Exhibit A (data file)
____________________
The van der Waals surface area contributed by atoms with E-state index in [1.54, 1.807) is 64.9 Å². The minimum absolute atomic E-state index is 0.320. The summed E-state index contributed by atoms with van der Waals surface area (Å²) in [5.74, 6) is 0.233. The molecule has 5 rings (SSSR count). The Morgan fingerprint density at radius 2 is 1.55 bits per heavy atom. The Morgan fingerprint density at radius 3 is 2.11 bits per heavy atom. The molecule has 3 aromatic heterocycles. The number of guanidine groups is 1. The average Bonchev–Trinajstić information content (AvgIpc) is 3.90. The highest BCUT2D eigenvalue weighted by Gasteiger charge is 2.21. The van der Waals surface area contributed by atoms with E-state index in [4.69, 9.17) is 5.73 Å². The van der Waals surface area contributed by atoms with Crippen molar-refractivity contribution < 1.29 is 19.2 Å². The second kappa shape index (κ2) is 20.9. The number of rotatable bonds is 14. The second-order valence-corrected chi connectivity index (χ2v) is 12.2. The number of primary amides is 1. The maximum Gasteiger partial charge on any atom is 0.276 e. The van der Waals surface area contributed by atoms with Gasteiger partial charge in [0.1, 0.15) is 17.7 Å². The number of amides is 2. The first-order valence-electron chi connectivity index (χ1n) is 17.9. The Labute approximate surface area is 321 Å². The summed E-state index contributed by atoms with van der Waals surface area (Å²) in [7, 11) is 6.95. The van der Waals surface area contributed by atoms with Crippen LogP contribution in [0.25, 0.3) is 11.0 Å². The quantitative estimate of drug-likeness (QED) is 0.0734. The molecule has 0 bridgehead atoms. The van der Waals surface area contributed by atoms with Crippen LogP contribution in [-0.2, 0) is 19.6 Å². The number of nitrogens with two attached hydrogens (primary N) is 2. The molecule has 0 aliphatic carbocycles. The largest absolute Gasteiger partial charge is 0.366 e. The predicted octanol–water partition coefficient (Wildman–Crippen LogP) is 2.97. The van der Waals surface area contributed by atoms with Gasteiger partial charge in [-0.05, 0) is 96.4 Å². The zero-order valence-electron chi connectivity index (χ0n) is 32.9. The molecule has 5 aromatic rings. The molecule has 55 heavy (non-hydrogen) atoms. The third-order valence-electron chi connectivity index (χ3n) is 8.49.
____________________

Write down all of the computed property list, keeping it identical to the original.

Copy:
The van der Waals surface area contributed by atoms with E-state index in [1.54, 1.807) is 64.9 Å². The minimum absolute atomic E-state index is 0.320. The summed E-state index contributed by atoms with van der Waals surface area (Å²) in [5.74, 6) is 0.233. The molecule has 5 rings (SSSR count). The Morgan fingerprint density at radius 2 is 1.55 bits per heavy atom. The Morgan fingerprint density at radius 3 is 2.11 bits per heavy atom. The molecule has 3 aromatic heterocycles. The number of guanidine groups is 1. The average Bonchev–Trinajstić information content (AvgIpc) is 3.90. The highest BCUT2D eigenvalue weighted by Gasteiger charge is 2.21. The van der Waals surface area contributed by atoms with E-state index in [4.69, 9.17) is 5.73 Å². The van der Waals surface area contributed by atoms with Crippen molar-refractivity contribution < 1.29 is 19.2 Å². The second kappa shape index (κ2) is 20.9. The number of rotatable bonds is 14. The second-order valence-corrected chi connectivity index (χ2v) is 12.2. The number of primary amides is 1. The maximum Gasteiger partial charge on any atom is 0.276 e. The van der Waals surface area contributed by atoms with Gasteiger partial charge in [0.1, 0.15) is 17.7 Å². The number of amides is 2. The first-order valence-electron chi connectivity index (χ1n) is 17.9. The Labute approximate surface area is 321 Å². The summed E-state index contributed by atoms with van der Waals surface area (Å²) in [7, 11) is 6.95. The van der Waals surface area contributed by atoms with Crippen LogP contribution in [0.25, 0.3) is 11.0 Å². The quantitative estimate of drug-likeness (QED) is 0.0734. The molecule has 0 bridgehead atoms. The van der Waals surface area contributed by atoms with Crippen LogP contribution in [-0.2, 0) is 19.6 Å². The number of nitrogens with two attached hydrogens (primary N) is 2. The molecule has 0 aliphatic carbocycles. The largest absolute Gasteiger partial charge is 0.366 e. The predicted octanol–water partition coefficient (Wildman–Crippen LogP) is 2.97. The van der Waals surface area contributed by atoms with Gasteiger partial charge in [-0.05, 0) is 96.4 Å². The zero-order valence-electron chi connectivity index (χ0n) is 32.9. The molecule has 5 aromatic rings. The molecule has 55 heavy (non-hydrogen) atoms. The third-order valence-electron chi connectivity index (χ3n) is 8.49.